“Having an audience can clarify thinking. It’s easy to win an argument inside your head. But when you face a real audience, you have to be truly convincing.”
– Clive Thomson from How Successful Networks Nurture Good Ideas Thinking Out Loud
I have previously written about this process for me and how I see writing in this online space.
Recently someone commented to me “You will get plenty of “likes” on that post!”
That honestly threw me for a moment. Really “likes”? Yes people have “liked” my posts and the little star in my WordPress bar shines bright orange to let me know, but for me this has no impression on me, not even a warm fuzzy, I just click the star to make it go back to grey.
I have never “liked” (to my knowledge) any blog post. I have definitely “liked” on FaceBook and “favourited” on twitter. I “like” on FaceBook because I only connect with my friends (people I have actually met) and it is a quick way of acknowledging something funny or endearing that they have shared. I “favourite” on twitter to record an idea, or a point of view that I want to return to.
If I read a post that challenges my thinking, evokes emotion or speaks passionately about an area I am interested in, then I won’t “like” it, I will share it and most likely I will comment on it.
Personally, I would rather a comment that disagrees with my writing, challenges my approach or makes suggestions rather than just get a star.
I feel the same about giving stickers to kids! What does a sticker actually achieve for student development without any feedback? It shows you “liked” it, but what did you actually like about it, what could they do to make it even better?
I realise people use “likes” in different ways and social media is amass with ways to acknowledge approval or disapproval, I would just encourage to continue the dialogue to push the thinking further when reading work online or off, whether they be a teacher, student or other!
With my first year at Wirreanda High School complete and a few days to take a breath, I now take the opportunity to reflect.
As a teacher of students with disabilities, report writing tends to be a frustrating time for me. Ticking boxing and giving numbers or letters to students for whom the most minor improvements are actually great gains is difficult to say the least. In previous years I have handed the report to parents with an apologetic shrug, knowing that it by no means reflects how I would like to indicate their learning. Report time for parents of students with disabilities are often just reminders of the things their child cannot do, what they haven’t achieved and for many, no different from last years report! Horrible. I always try to imagine what it must be like to be reminded each day that you have a child with needs you never expected, the challenges and the impact this has on every ‘today’.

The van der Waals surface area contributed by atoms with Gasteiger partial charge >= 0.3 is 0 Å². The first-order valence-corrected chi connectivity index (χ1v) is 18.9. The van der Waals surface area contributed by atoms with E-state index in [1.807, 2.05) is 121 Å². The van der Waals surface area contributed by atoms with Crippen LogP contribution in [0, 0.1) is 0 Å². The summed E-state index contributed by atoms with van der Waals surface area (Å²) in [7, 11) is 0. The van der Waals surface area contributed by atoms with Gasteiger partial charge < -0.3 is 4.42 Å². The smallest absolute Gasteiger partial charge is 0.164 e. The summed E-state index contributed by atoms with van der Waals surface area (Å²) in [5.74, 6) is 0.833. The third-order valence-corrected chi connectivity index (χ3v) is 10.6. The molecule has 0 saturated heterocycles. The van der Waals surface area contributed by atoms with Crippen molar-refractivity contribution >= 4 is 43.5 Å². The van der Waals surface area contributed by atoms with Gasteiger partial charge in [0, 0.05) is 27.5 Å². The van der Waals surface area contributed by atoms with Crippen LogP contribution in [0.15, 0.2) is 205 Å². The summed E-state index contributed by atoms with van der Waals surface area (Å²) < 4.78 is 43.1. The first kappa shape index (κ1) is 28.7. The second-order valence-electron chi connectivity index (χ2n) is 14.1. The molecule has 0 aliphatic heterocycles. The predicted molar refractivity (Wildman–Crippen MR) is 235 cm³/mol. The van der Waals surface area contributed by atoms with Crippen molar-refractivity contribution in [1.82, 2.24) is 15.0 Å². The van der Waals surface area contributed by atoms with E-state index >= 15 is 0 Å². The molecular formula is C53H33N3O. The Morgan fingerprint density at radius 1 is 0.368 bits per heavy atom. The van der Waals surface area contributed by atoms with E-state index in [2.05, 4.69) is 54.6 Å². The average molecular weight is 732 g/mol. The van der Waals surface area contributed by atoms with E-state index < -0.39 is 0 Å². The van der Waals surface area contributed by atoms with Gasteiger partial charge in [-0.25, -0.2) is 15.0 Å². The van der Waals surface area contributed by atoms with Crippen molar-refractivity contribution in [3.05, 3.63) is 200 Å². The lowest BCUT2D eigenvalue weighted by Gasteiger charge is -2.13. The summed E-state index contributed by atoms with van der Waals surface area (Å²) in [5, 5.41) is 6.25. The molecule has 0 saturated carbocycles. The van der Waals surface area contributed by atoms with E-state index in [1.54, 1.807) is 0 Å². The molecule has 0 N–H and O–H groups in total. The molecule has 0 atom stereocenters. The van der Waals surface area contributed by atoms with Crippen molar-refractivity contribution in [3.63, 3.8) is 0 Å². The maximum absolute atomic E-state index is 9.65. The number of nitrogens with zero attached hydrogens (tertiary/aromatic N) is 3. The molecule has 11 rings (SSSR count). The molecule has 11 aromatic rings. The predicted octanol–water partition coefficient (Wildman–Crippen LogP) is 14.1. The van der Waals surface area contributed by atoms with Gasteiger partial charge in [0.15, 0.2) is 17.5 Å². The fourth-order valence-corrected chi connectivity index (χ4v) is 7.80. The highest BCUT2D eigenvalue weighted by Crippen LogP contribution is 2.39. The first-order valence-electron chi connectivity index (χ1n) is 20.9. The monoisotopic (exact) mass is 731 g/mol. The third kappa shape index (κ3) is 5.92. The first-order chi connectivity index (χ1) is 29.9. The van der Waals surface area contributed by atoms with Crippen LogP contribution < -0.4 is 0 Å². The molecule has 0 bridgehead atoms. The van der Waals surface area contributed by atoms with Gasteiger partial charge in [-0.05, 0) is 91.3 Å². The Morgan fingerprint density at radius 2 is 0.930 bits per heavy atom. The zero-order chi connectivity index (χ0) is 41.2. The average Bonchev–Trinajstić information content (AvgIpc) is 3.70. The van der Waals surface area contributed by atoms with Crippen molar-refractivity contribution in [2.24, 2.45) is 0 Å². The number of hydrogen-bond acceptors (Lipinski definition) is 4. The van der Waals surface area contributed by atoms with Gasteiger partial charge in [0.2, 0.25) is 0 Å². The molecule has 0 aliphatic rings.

The following clip embodies much of what I try to remember about my families when it comes to reporting on their child.
This year though a shining light. I have been given the flexibility (thanks to a great supportive leadership – @CFishpool @LunnisTony) to report against each student’s individual goals in the manner I choose. This allowed me to represent student growth in multiple ways. A much more valuable reflection on the improvement each student has made and also an opportunity for students, families and myself to celebrate their learning. Next year I hope to include audio and video as part of their learning record via student blogging which will provide even richer sources to showcase each student’s growth.
Along with each “Semester Reflection” – as opposed to “Report Card” I wrote a letter to each student. I tried to reflect how they had each impacted in the classroom, on their peers and on myself. I expressed times where I thought they showed courage (generally through risk-taking/trying new things), thoughtfulness and persistence – all things we encourage in class. Whilst I have always penned my students a Christmas card each with a paragraph or two about my year with them, I had never attempted a letter before. As I wrote to each student I found myself connecting at a deeper level as I acknowledge the impact each has had.